The ongoing technological problems that continue to plague the state's online health insurance marketplace should have been resolved by now, Gov. Mark Dayton said today.
To obtain health insurance through MNsure by the first of the year, people need to sign up for coverage by Dec. 23 and pay by Dec. 31.
Insurers have been waiting for MNsure to provide accurate information about the consumers who have signed up for policies, but the test data MNsure has sent has contained errors. Its website also has had intermittent problems due to heavy traffic. About a dozen states run their own health care exchanges and Dayton estimates that Minnesota's performance ranks it somewhere in the middle. The governor said he understands it's a complicated project but the clock is ticking.
"There continue to be problems that are operational problems and it's two and half months now since it got started," Dayton said. "In my mind we're at the point where these kinds of snags should have been resolved."
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Dayton said he has expressed his concerns to MNsure's seven-member board.
The Council of Health Plans, a trade group that represents Minnesota's health insurers, sent a letter to MNsure last Friday outlining a list of problems -- among them that MNsure sent them incomplete and inaccurate information on people who have applied for health plans.
Julie Brunner, the council's executive director, said there is a lot to finish in a short amount of time.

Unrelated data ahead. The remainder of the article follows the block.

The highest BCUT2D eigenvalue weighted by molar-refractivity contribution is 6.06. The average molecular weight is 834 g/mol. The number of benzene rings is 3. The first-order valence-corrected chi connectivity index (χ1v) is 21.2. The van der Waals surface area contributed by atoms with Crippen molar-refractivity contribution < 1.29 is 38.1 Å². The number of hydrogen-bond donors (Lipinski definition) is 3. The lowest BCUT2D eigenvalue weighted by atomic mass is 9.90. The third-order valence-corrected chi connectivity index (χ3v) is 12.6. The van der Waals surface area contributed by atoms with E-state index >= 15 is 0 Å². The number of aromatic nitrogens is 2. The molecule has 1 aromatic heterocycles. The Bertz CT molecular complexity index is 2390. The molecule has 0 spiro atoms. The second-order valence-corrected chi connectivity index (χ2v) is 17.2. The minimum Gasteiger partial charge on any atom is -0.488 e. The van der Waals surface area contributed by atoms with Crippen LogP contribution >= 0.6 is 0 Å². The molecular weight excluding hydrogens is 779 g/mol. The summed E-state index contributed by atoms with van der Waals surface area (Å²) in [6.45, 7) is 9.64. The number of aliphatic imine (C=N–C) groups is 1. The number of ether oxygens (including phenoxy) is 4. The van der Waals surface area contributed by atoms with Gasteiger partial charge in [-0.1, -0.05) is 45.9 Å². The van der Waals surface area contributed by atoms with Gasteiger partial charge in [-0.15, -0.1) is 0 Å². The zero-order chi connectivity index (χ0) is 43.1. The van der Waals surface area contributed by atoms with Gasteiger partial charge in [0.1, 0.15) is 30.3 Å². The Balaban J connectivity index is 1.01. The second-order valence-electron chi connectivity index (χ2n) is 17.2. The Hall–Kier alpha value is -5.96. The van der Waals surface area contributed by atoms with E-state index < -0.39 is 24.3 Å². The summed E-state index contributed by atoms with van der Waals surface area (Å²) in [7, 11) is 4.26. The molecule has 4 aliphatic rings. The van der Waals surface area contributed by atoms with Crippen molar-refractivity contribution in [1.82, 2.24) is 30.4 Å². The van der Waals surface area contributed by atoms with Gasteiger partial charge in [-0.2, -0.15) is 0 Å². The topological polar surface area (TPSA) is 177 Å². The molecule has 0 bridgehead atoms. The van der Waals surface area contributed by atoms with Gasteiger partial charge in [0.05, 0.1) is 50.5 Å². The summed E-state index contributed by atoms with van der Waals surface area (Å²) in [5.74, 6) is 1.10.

"Getting consumers who have enrolled with MNsure connected with the health plan that they chose, so that they know they have coverage on the first of January is everyone's number-one priority," she said.
That's also MNsure's priority, MNsure board chair Brian Beutner said.
"I think the MNsure team is probably working around the clock," he said. "When I get phone calls and emails at midnight, I know folks are working on it to make it easier for consumers to obtain affordable health care insurance."
Geoff Bartsh, Medica vice president of public policy and government relations, said he appreciates the governor's sense of urgency. He said people who have gone through the process and made a payment will be covered Jan. 1 even if MNsure is delayed in sending information to the insurance companies.
But Bartsh worries that some consumers may not have completed the application process with a payment.
"A person may feel that if they've gone and applied and asked to be invoiced that they may've actually done everything that they need to do, not recognizing that the health plan or MNsure need the actual payment before their coverage can be effective," Bartsh said.
Last Friday and Monday, the MNsure website was operating intermittently because of heavy traffic, resulting in account and application problems. The website informed consumers that were experiencing problems to visit the site at a later time.
There have also been reports of callers seeking assistance from MNsure waiting at least 20 minutes on hold, far longer than the wait times of about two to five minutes that MNsure executives promised last summer. The lengthy hold times have been a problem for at least two months and MNsure officials say they expect call volume to increase as the deadline to obtain insurance approaches.
Beutner said MNsure continues to add more staff in its call center.
MNsure also extended its website operating hours from 6 a.m. to midnight seven days a week.